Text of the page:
The question is not can women get paid leave for their menstrual periods, but rather, should they. Many Asian countries already offer women the chance to take time off work without the fear of losing income during the most painful moments of their menstruation. Now, a London gynecologist has expressed his belief, that this practice should be taken up in more countries. According to the doctor, such a leave would boost both motivation and productivity for women in the workplace.

The idea of a paid menstrual leave is far from novel. It was first introduced in Japan just after the end of the Second World War. As more women began to enter the workforce, it was believed that offering women time off for period pains was a way of erasing the stigma associated with the female body. Alice J. Dan, a researcher who studied the 1947 Labor Standard Law, which legalized menstrual leave in Japan, explained to The Atlantic that it was “a symbol for women’s emancipation. It represented their ability to speak openly about their bodies, and to gain social recognition for their role as workers.”

Laws of this type also exist in other Asian countries like Indonesia and South Korea, and can also be linked to the common belief, among some cultures in the area, that women who don’t rest while menstruating will have difficulty in childbirth later. Interestingly, the number of women actually using this right-to-rest has drastically dropped since its initial enactment. Last year, Medical Daily reported that such a law was proposed in Russia, but it was quickly shot down by Russian feminists, and went no further.

Dr. Gedis Grudzinskas, professor of obstetrics and gynecology in a London clinic, recently made headlines when he told the Daily Mail that in his opinion, menstrual leave should be offered to women in the workplace throughout the world. “Some women feel really grotty when menstruating. Coming into work is a struggle and they feel lousy,” he said. “When you feel like that, it's harder to take pride in your work or perform as well. This is about employers being sensible and aware.”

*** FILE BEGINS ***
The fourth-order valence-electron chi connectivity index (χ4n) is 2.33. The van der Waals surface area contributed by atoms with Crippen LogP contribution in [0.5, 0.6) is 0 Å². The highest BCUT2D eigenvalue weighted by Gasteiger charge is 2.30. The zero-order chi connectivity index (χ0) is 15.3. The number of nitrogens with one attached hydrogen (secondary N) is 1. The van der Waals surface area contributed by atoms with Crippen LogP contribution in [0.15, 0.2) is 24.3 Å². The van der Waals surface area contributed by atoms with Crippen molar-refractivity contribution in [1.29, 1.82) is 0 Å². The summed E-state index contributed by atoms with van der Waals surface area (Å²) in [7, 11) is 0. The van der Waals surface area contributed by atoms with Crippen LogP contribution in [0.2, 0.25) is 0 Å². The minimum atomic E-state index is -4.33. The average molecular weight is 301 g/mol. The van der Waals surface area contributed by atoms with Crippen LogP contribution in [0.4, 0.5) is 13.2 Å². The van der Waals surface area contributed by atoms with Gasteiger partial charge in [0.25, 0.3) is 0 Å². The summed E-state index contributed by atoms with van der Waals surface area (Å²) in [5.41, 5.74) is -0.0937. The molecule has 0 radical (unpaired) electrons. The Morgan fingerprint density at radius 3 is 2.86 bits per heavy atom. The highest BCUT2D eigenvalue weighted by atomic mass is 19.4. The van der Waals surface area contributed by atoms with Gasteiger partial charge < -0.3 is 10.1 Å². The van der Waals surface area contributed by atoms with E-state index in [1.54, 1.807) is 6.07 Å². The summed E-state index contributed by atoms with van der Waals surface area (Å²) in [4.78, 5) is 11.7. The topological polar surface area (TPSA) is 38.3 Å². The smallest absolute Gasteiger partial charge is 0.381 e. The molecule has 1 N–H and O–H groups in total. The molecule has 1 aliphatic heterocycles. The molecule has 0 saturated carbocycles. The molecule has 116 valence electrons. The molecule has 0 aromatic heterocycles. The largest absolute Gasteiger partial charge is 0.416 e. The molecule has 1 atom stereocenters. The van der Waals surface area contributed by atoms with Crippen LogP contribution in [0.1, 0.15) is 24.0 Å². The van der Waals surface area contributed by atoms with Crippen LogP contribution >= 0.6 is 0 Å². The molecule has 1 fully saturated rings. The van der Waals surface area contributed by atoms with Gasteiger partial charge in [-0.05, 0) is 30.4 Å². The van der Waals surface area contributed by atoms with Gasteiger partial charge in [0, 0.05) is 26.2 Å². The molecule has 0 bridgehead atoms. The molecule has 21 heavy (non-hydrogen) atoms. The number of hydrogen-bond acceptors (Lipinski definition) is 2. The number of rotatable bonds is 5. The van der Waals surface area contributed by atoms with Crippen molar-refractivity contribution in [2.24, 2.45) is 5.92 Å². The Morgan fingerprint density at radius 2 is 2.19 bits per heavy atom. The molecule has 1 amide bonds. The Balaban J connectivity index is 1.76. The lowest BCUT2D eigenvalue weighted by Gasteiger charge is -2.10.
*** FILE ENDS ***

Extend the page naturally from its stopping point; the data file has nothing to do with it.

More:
The doctor believes that time off during this period would be beneficial for both the woman and the company that she works for. “What many people forget is women make up half the workforce. If they feel supported, they will be a happy and productive workforce".

This idea of menstrual leave has faced a fair amount of controversy. In a perfect world managers would be able to trust that their female workers only used this rule during the most difficult days of their menstrual periods. Unfortunately, as we all know, this is far from a perfect world. In South Korea, women were found to abuse their menstrual leave, using it as an excuse for absences. Women in Indonesia have said they've been asked to literally strip their clothing to “prove” their need for a day off.

Grudzinskas feels that men who argue that menstrual leave is unfair “will just have to understand. ... Do you want your wife to be in pain? It's not men who have to get pregnant, go through IVF (in vitro fertilization), and childbirth," he said.

Although Grudzinskas seemed to realize that the chances of menstrual leave actually being enacted were low, he hoped that his argument could help bring this subject of menstruating at work to light, because for some women, this is a major problem. After all,, it was women in manual fields of work, such as bus drivers and textile workers, who were the first to request menstrual leave due to a lack of sanitary facilities and materials in the workplace. Also, debilitating menstrual pain is a real thing, and is believed to affect as many as 10 percent of menstruating women. But, whether or not “paid menstrual leave” will be making an appearance on companies’ health schemes anytime soon is still up for discussion.